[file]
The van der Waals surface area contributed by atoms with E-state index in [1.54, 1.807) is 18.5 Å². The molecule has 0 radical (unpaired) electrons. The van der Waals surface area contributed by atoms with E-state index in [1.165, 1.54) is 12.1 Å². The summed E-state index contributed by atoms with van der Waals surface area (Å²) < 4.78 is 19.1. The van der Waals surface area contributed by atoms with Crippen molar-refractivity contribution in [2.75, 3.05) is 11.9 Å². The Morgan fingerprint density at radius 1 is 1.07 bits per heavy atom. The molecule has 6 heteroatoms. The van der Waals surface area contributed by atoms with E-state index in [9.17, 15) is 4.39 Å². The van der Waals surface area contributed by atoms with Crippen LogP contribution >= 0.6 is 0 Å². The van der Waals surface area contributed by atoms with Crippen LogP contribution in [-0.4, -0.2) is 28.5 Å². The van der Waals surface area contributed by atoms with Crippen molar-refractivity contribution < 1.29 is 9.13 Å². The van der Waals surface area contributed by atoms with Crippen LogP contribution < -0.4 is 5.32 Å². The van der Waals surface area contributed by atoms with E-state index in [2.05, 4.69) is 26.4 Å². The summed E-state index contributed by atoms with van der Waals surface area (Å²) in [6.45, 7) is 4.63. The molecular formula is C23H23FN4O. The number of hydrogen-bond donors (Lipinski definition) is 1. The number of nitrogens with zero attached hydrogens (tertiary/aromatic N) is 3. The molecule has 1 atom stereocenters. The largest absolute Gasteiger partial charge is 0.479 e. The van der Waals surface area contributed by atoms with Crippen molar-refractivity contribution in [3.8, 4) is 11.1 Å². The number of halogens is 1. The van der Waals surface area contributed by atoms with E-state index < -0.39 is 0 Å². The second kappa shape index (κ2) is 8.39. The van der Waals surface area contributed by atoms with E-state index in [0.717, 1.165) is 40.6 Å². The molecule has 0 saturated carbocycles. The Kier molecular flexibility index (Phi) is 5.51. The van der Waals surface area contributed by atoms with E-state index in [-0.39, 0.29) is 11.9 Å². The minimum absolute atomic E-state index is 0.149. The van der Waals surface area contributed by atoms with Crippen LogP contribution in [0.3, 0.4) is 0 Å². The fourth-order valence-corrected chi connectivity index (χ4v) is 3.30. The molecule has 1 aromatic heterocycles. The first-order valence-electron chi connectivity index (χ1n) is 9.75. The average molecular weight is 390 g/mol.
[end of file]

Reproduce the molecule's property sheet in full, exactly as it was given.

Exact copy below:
The van der Waals surface area contributed by atoms with E-state index in [1.54, 1.807) is 18.5 Å². The molecule has 0 radical (unpaired) electrons. The van der Waals surface area contributed by atoms with E-state index in [1.165, 1.54) is 12.1 Å². The summed E-state index contributed by atoms with van der Waals surface area (Å²) < 4.78 is 19.1. The van der Waals surface area contributed by atoms with Crippen molar-refractivity contribution in [2.75, 3.05) is 11.9 Å². The Morgan fingerprint density at radius 1 is 1.07 bits per heavy atom. The molecule has 6 heteroatoms. The van der Waals surface area contributed by atoms with E-state index in [9.17, 15) is 4.39 Å². The van der Waals surface area contributed by atoms with Crippen LogP contribution >= 0.6 is 0 Å². The van der Waals surface area contributed by atoms with Crippen LogP contribution in [-0.4, -0.2) is 28.5 Å². The van der Waals surface area contributed by atoms with Crippen molar-refractivity contribution < 1.29 is 9.13 Å². The van der Waals surface area contributed by atoms with Crippen LogP contribution < -0.4 is 5.32 Å². The van der Waals surface area contributed by atoms with E-state index in [2.05, 4.69) is 26.4 Å². The summed E-state index contributed by atoms with van der Waals surface area (Å²) in [6.45, 7) is 4.63. The molecular formula is C23H23FN4O. The number of hydrogen-bond donors (Lipinski definition) is 1. The number of nitrogens with zero attached hydrogens (tertiary/aromatic N) is 3. The molecule has 1 atom stereocenters. The largest absolute Gasteiger partial charge is 0.479 e. The van der Waals surface area contributed by atoms with Crippen molar-refractivity contribution in [3.8, 4) is 11.1 Å². The number of halogens is 1. The van der Waals surface area contributed by atoms with E-state index < -0.39 is 0 Å². The second kappa shape index (κ2) is 8.39. The van der Waals surface area contributed by atoms with E-state index in [0.717, 1.165) is 40.6 Å². The molecule has 0 saturated carbocycles. The Kier molecular flexibility index (Phi) is 5.51. The van der Waals surface area contributed by atoms with E-state index in [-0.39, 0.29) is 11.9 Å². The minimum absolute atomic E-state index is 0.149. The van der Waals surface area contributed by atoms with Crippen LogP contribution in [0.3, 0.4) is 0 Å². The fourth-order valence-corrected chi connectivity index (χ4v) is 3.30. The molecule has 1 aromatic heterocycles. The first-order valence-electron chi connectivity index (χ1n) is 9.75. The average molecular weight is 390 g/mol.